The DVD format supported by the Apple SuperDrive, using write-once discs. See also authoring media, Cutting Master Format (CMF), general media.


A DVD with files in addition to those included on a standard DVD-Video disc. These files can be accessed when the title is played on a computer—they are ignored by standard set-top DVD players. The files can be almost anything you can write to a disc such as additional graphics or software.


The parts of a DVD project, such as menus, tracks, stories, slideshows, and scripts. Authoring a project involves creating the elements and connecting them together. See also authoring.


The process of converting video or audio to a different format. For DVD projects, this means converting the video to an MPEG-2 file, and the audio to one of several DVD-compliant formats.

First Play 

The element of a project that appears when the title begins playing. You can assign any of your projects elements as the First Play.


The process of writing the build files to an output device, which can be a DVD-R drive, an DLT drive, or your system’s hard disk. See also build.

general media 

The DVD-R format most commonly used by DVD-R drives, including the Apple SuperDrive. It does not support the Cutting Master Format (CMF). See also authoring media, Cutting Master Format (CMF).

General Purpose Register Memories (GPRMs) 

DVD players contain memory registers that are set aside for use by DVDs while they play. Scripts in a DVD use the GPRMs to store values used to provide special playback features, such as language customization or random playback. See also System Parameter Register Memories (SPRMs).

Group of Pictures (GOP) 

A small section of an MPEG-2 encoded video clip, built from one I-frame and several B-frames and P-frames. Typical GOP sizes range from a few frames to a maximum of 18 frames (NTSC) or 15 frames (PAL). Marker placement and video trims can only occur at GOP boundaries. See also B-frame, I-frame, P-frame.


Based on the MPEG-4 part 10 format, the H.264 format, the H.264 video format, also known as Advanced Video Codec (AVC), provides for encoding with about twice the efficiency as with the MPEG-2 format. This results in better quality at the same bit rate, or you can choose to use a lower bit rate to achieve the same quality (with a smaller file size). In DVD Studio Pro, the H.264 format can only be used with HD projects.


An HD video format, using high bit rate MPEG-2 encoding, designed to be recorded on standard mini-DV tapes. HDV video can be edited in Final Cut Pro 5 and used in your HD projects without ever needing to be transcoded.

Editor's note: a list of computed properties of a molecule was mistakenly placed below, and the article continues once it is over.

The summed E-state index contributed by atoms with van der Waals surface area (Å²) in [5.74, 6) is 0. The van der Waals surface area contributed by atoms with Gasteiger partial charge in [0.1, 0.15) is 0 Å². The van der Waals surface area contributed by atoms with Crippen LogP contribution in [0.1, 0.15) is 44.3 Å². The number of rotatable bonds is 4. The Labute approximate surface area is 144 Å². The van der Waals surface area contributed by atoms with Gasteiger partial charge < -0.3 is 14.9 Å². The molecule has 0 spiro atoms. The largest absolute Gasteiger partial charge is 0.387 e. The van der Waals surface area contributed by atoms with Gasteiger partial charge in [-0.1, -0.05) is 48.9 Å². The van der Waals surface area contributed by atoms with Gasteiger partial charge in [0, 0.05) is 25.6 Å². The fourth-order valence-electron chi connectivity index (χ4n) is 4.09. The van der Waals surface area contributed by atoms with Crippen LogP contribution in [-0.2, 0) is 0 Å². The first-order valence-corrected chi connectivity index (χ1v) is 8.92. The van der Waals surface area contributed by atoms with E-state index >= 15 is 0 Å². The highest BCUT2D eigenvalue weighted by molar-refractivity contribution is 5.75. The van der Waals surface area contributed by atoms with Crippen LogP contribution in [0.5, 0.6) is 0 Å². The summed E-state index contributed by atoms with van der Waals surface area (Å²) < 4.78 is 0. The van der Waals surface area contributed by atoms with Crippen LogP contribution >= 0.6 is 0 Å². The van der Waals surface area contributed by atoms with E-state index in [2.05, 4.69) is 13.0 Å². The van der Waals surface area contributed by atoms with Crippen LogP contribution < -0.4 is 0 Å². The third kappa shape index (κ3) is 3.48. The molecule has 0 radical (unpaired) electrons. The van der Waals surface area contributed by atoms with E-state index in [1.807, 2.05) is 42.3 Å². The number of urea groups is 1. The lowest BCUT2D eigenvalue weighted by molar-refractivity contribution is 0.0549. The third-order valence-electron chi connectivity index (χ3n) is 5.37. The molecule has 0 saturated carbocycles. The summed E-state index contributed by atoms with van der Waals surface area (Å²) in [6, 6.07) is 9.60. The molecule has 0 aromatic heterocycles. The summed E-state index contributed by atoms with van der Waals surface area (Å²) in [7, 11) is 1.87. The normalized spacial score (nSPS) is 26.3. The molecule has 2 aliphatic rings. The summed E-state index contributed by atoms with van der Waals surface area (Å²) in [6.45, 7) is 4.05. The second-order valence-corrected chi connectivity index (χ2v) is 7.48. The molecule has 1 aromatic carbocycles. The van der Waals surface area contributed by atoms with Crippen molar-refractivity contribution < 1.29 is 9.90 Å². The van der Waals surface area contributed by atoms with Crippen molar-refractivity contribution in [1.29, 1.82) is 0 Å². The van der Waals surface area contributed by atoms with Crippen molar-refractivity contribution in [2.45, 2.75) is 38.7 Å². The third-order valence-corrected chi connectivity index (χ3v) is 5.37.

The folder required on HD DVD-Video discs. DVD Studio Pro creates the HVDVD_TS folder when you build your HD project. It contains all of the video, audio, subtitle, menu, and navigation files that make up your HD DVD-Video title.


Intra frame. In an MPEG video stream, I-frames, also known as reference or key frames, contain the complete image of the current frame. Unlike B-frames and P-frames, I-frames do not rely on other frames to provide image information. Each GOP contains one I-frame. See also B-frame, Group of Pictures (GOP), P-frame.

interactive markers 

See buttons over video.

interactive subtitles 

See buttons over video.

jacket picture 

An optional part of the DVD-Video specification that is intended to allow a DVD player to display a graphic representing a DVD, either on a separate display or when the DVD player is stopped.

layered menu creation method 

A method of creating menus that takes advantage of a Photoshop PSD file having separate layers for each button in its three states (normal, selected, and activated). This allows you to use complex graphics for the button highlights; however, you cannot include a motion video background or audio. See also button states, standard menu creation method.


A method of displaying 16:9 video on a 4:3 monitor. The entire frame appears, with black bars at the top and bottom. See also pan-scan.

Line 21 support 

In NTSC systems, the video line that can contain special data. Most often used to contain closed caption information.


Provides analog-based copyright protection for an SD DVD’s contents. See also Content Scrambling System (CSS), Copy Generation Management System (CGMS).


An element you can add to a track to identify specific parts of the track’s content. There are several marker types, including chapter markers used to link chapter buttons and button highlight markers used to control buttons over video. You can have up to 99 chapter markers in a track, and up to 255 total markers in a track. Markers can only be placed at GOP boundaries. See also Group of Pictures (GOP).


An element in a project that provides buttons for the purpose of connecting to other elements in your project, such as tracks and slideshows. A menu can have a still or full motion background, and can include audio. See also background image, drop zone, motion button, motion menu.

motion button